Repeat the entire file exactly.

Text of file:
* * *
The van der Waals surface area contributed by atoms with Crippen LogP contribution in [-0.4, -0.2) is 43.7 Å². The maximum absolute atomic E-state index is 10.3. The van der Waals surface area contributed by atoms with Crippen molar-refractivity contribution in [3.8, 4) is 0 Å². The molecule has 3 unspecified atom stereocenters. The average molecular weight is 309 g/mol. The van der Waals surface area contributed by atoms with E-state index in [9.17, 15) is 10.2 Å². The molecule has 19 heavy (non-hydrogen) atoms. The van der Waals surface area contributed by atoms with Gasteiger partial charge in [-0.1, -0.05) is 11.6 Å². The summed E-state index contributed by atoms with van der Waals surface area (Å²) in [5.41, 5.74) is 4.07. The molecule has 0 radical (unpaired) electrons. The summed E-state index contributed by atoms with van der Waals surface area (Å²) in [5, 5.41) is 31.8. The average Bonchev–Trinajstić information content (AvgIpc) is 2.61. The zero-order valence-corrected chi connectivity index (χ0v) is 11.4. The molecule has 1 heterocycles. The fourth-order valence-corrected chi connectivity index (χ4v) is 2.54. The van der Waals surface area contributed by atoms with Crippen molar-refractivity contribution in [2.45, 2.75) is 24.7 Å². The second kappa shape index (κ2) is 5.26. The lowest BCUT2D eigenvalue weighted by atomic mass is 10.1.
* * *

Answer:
The van der Waals surface area contributed by atoms with Crippen LogP contribution in [-0.4, -0.2) is 43.7 Å². The maximum absolute atomic E-state index is 10.3. The van der Waals surface area contributed by atoms with Crippen molar-refractivity contribution in [3.8, 4) is 0 Å². The molecule has 3 unspecified atom stereocenters. The average molecular weight is 309 g/mol. The van der Waals surface area contributed by atoms with E-state index in [9.17, 15) is 10.2 Å². The molecule has 19 heavy (non-hydrogen) atoms. The van der Waals surface area contributed by atoms with Gasteiger partial charge in [-0.1, -0.05) is 11.6 Å². The summed E-state index contributed by atoms with van der Waals surface area (Å²) in [5.41, 5.74) is 4.07. The molecule has 0 radical (unpaired) electrons. The summed E-state index contributed by atoms with van der Waals surface area (Å²) in [5, 5.41) is 31.8. The average Bonchev–Trinajstić information content (AvgIpc) is 2.61. The zero-order valence-corrected chi connectivity index (χ0v) is 11.4. The molecule has 1 heterocycles. The fourth-order valence-corrected chi connectivity index (χ4v) is 2.54. The van der Waals surface area contributed by atoms with Crippen molar-refractivity contribution in [2.45, 2.75) is 24.7 Å². The second kappa shape index (κ2) is 5.26. The lowest BCUT2D eigenvalue weighted by atomic mass is 10.1.